(kap SAY sin)
Excipient information presented when available (limited, particularly for generics); consult specific product labeling. [DSC] = Discontinued product
Cream, topical: 0.025% (60 g)
Capzasin-HP: 0.1% (42.5 g) [contains benzyl alcohol]
Capzasin-P: 0.035% (42.5 g) [contains benzyl alcohol]
Trixaicin: 0.025% (60 g) [contains benzyl alcohol]
Trixaicin HP: 0.075% (60 g) [contains benzyl alcohol]
Zostrix: 0.025% (60 g) [contains benzyl alcohol]
Zostrix Diabetic Foot Pain: 0.075% (60 g) [contains benzyl alcohol]
Zostrix-HP: 0.075% (60 g) [contains benzyl alcohol]
Capzasin-P: 0.025% (42.5 g) [contains menthol]
Capzasin-P: 0.15% (29.5 mL)
DiabetAid Pain and Tingling Relief: 0.025% (120 mL)
Aflexeril MC: 0.0375% (15s) [contains menthol 5%]
Aleveer: 0.0375% (15s) [contains menthol 5%, and aloe] [DSC]
Captracin: 0.0375% (15s [DSC]) [contains menthol 5%]
Flexin: 0.0375% (15s) [contains menthol 5%]
Levatio: 0.03% (15s) [contains menthol 5%]
MaC Patch: 0.0375% (15s) [contains menthol 5%]
MenCaps: 0.0225% (15s) [contains menthol 4.5%]
Neuvaxin: 0.0375% (15s) [contains menthol 5%]
Qroxin: 0.0375% (15s) [contains menthol 5%]
Qutenza: 8% (1s, 2s) [contains metal; supplied with cleansing gel]
Releevia: 0.0375% (15s) [contains menthol 5%]
Releevia MC: 0.0375% (15s) [contains menthol 5%]
RelyyT: 0.025% (15s) [contains menthol 5%]
Renovo: 0.0375% (15s) [contains menthol 5%]
Sinelee: 0.0375%, 0.05% (15s) [contains menthol 5%]
Solaice: 0.05% (15s) [contains menthol 5%]
Salonpas Gel-Patch Hot: 0.025% (3s, 6s) [contains menthol]
Salonpas Hot: 0.025% (1s [DSC]) [contains natural rubber/natural latex in packaging]
Brand Names: U.S.
- Aflexeryl-MC [OTC]
- Aleveer [OTC] [DSC]
- Captracin [DSC]
- Capzasin-HP [OTC]
- Capzasin-P [OTC]
- DiabetAid Pain and Tingling Relief [OTC]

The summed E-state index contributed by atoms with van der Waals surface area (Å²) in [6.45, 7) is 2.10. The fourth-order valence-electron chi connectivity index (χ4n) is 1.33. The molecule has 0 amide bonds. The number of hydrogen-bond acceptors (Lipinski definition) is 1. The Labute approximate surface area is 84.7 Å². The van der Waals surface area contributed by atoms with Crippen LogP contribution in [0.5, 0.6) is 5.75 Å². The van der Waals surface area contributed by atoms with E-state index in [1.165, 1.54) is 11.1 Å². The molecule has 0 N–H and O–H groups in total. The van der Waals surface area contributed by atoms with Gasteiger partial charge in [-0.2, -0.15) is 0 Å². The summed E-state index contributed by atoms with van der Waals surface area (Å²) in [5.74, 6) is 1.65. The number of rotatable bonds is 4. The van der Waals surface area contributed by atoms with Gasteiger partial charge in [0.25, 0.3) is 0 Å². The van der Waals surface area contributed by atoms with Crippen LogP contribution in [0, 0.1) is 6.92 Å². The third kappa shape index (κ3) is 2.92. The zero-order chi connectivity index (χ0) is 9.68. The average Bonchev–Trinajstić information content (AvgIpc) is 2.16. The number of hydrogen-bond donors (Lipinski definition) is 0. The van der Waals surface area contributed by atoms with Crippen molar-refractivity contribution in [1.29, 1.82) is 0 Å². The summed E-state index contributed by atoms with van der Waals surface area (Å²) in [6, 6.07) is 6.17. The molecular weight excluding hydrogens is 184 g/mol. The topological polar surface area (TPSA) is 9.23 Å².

- MaC Patch
- MenCaps [OTC]
- Releevia MC
- Salonpas Gel-Patch Hot [OTC]
- Salonpas Hot [OTC] [DSC]
- Trixaicin HP [OTC]
- Trixaicin [OTC]
- Zostrix Diabetic Foot Pain [OTC]
- Zostrix [OTC]
- Zostrix-HP [OTC]
- Analgesic, Topical
- Topical Skin Product
- Transient Receptor Potential Vanilloid 1 (TRPV1) Agonist
Capsaicin, a transient receptor potential vanilloid 1 receptor (TRPV1) agonist, activates TRPV1 ligand-gated cation channels on nociceptive nerve fibers, resulting in depolarization, initiation of action potential, and pain signal transmission to the spinal cord; capsaicin exposure results in subsequent desensitization of the sensory axons and inhibition of pain transmission initiation. In arthritis, capsaicin induces release of substance P, the principal chemomediator of pain impulses from the periphery to the CNS , from peripheral sensory neurons; after repeated application, capsaicin depletes the neuron of substance P and prevents reaccumulation. The functional link between substance P and the capsaicin receptor, TRPV1, is not well understood.
Topical patch (capsaicin 8%): Systemic absorption is transient and low (<5 ng/mL) in approximately one-third of patients when measured following 60-minute application. In patients with quantifiable levels, most fell below the limit of quantitation at 3-6 hours post application.
Half-life elimination: Topical patch (capsaicin 8%): 1.64 hours (Babbar, 2009)
Use: Labeled Indications
Topical patch (Qutenza): Management of postherpetic neuralgia (PHN)
OTC labeling: Temporary treatment of minor pain associated with muscles and joints due to backache, strains, sprains, bruises, cramps, or arthritis; temporary relief of pain associated with diabetic neuropathy
Diabetic neuropathy; treatment of pain associated with psoriasis and intractable pruritus. Potential use as topical agent in burning mouth syndrome and oral mucositis.
There are no contraindications listed in the manufacturer's labeling.